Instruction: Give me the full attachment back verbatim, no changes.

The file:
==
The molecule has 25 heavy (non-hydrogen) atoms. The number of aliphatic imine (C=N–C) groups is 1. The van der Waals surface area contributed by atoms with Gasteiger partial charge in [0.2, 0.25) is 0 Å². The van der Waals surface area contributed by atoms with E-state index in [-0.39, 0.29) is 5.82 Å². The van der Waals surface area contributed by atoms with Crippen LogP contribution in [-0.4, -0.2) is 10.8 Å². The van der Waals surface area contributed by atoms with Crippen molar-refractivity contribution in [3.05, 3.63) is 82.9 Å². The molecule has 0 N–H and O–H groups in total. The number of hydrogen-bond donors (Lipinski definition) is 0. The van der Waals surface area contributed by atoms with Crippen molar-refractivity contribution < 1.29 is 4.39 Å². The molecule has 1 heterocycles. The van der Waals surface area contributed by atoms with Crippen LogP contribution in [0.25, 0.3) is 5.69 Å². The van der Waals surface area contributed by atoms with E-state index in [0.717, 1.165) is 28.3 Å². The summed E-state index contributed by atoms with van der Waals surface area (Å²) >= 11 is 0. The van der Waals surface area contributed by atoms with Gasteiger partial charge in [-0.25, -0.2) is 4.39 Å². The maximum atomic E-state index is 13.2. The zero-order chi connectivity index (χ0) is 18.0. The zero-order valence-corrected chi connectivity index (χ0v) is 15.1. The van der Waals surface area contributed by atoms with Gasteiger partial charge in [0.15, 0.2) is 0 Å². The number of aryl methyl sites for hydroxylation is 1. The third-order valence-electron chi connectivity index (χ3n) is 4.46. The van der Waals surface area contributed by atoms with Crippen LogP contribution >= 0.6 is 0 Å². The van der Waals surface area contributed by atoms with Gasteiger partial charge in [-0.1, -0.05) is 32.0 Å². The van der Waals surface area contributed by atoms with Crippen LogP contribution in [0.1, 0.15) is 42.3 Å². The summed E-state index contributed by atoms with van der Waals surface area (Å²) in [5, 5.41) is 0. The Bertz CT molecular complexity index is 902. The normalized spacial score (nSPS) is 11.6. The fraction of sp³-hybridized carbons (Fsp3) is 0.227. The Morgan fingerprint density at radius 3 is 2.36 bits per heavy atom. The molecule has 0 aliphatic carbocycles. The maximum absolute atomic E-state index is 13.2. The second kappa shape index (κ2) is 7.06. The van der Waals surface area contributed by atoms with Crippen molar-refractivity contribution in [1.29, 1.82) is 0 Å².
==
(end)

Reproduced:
The molecule has 25 heavy (non-hydrogen) atoms. The number of aliphatic imine (C=N–C) groups is 1. The van der Waals surface area contributed by atoms with Gasteiger partial charge in [0.2, 0.25) is 0 Å². The van der Waals surface area contributed by atoms with E-state index in [-0.39, 0.29) is 5.82 Å². The van der Waals surface area contributed by atoms with Crippen LogP contribution in [-0.4, -0.2) is 10.8 Å². The van der Waals surface area contributed by atoms with Crippen molar-refractivity contribution in [3.05, 3.63) is 82.9 Å². The molecule has 0 N–H and O–H groups in total. The number of hydrogen-bond donors (Lipinski definition) is 0. The van der Waals surface area contributed by atoms with Crippen molar-refractivity contribution < 1.29 is 4.39 Å². The molecule has 1 heterocycles. The van der Waals surface area contributed by atoms with Crippen LogP contribution in [0.25, 0.3) is 5.69 Å². The van der Waals surface area contributed by atoms with E-state index in [0.717, 1.165) is 28.3 Å². The summed E-state index contributed by atoms with van der Waals surface area (Å²) >= 11 is 0. The van der Waals surface area contributed by atoms with Gasteiger partial charge in [-0.25, -0.2) is 4.39 Å². The maximum atomic E-state index is 13.2. The zero-order chi connectivity index (χ0) is 18.0. The zero-order valence-corrected chi connectivity index (χ0v) is 15.1. The van der Waals surface area contributed by atoms with Gasteiger partial charge in [0.15, 0.2) is 0 Å². The number of aryl methyl sites for hydroxylation is 1. The third-order valence-electron chi connectivity index (χ3n) is 4.46. The van der Waals surface area contributed by atoms with Crippen LogP contribution >= 0.6 is 0 Å². The van der Waals surface area contributed by atoms with Gasteiger partial charge in [-0.1, -0.05) is 32.0 Å². The van der Waals surface area contributed by atoms with Crippen LogP contribution in [0.1, 0.15) is 42.3 Å². The summed E-state index contributed by atoms with van der Waals surface area (Å²) in [5, 5.41) is 0. The Bertz CT molecular complexity index is 902. The normalized spacial score (nSPS) is 11.6. The fraction of sp³-hybridized carbons (Fsp3) is 0.227. The Morgan fingerprint density at radius 3 is 2.36 bits per heavy atom. The molecule has 0 aliphatic carbocycles. The maximum absolute atomic E-state index is 13.2. The second kappa shape index (κ2) is 7.06. The van der Waals surface area contributed by atoms with Crippen molar-refractivity contribution in [1.29, 1.82) is 0 Å².